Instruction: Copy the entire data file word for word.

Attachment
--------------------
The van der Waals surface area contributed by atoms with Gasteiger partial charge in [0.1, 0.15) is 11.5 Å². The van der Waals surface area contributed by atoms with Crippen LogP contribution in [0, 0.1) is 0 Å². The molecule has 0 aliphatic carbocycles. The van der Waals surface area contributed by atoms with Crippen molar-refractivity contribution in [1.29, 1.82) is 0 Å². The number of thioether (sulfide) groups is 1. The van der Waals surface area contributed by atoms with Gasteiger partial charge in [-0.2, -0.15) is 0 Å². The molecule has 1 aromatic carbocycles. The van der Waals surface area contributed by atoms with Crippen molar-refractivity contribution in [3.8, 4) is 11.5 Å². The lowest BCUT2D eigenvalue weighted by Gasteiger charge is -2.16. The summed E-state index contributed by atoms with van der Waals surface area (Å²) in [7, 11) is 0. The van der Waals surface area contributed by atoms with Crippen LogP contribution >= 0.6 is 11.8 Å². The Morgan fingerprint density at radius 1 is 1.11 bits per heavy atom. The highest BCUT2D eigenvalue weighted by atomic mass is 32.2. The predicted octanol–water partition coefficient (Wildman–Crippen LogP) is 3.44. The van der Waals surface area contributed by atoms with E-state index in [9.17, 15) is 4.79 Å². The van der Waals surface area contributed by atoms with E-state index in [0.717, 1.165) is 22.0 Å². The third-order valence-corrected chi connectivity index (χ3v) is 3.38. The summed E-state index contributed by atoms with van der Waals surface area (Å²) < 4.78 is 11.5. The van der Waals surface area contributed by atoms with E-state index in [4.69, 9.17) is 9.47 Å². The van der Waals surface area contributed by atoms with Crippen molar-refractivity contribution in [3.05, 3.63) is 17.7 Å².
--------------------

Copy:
The van der Waals surface area contributed by atoms with Gasteiger partial charge in [0.1, 0.15) is 11.5 Å². The van der Waals surface area contributed by atoms with Crippen LogP contribution in [0, 0.1) is 0 Å². The molecule has 0 aliphatic carbocycles. The van der Waals surface area contributed by atoms with Crippen molar-refractivity contribution in [1.29, 1.82) is 0 Å². The number of thioether (sulfide) groups is 1. The van der Waals surface area contributed by atoms with Gasteiger partial charge in [-0.2, -0.15) is 0 Å². The molecule has 1 aromatic carbocycles. The van der Waals surface area contributed by atoms with Crippen molar-refractivity contribution in [3.8, 4) is 11.5 Å². The lowest BCUT2D eigenvalue weighted by Gasteiger charge is -2.16. The summed E-state index contributed by atoms with van der Waals surface area (Å²) in [7, 11) is 0. The van der Waals surface area contributed by atoms with Crippen LogP contribution >= 0.6 is 11.8 Å². The Morgan fingerprint density at radius 1 is 1.11 bits per heavy atom. The highest BCUT2D eigenvalue weighted by atomic mass is 32.2. The predicted octanol–water partition coefficient (Wildman–Crippen LogP) is 3.44. The van der Waals surface area contributed by atoms with E-state index in [9.17, 15) is 4.79 Å². The van der Waals surface area contributed by atoms with E-state index in [0.717, 1.165) is 22.0 Å². The third-order valence-corrected chi connectivity index (χ3v) is 3.38. The summed E-state index contributed by atoms with van der Waals surface area (Å²) < 4.78 is 11.5. The van der Waals surface area contributed by atoms with E-state index in [4.69, 9.17) is 9.47 Å². The van der Waals surface area contributed by atoms with Crippen molar-refractivity contribution in [3.05, 3.63) is 17.7 Å².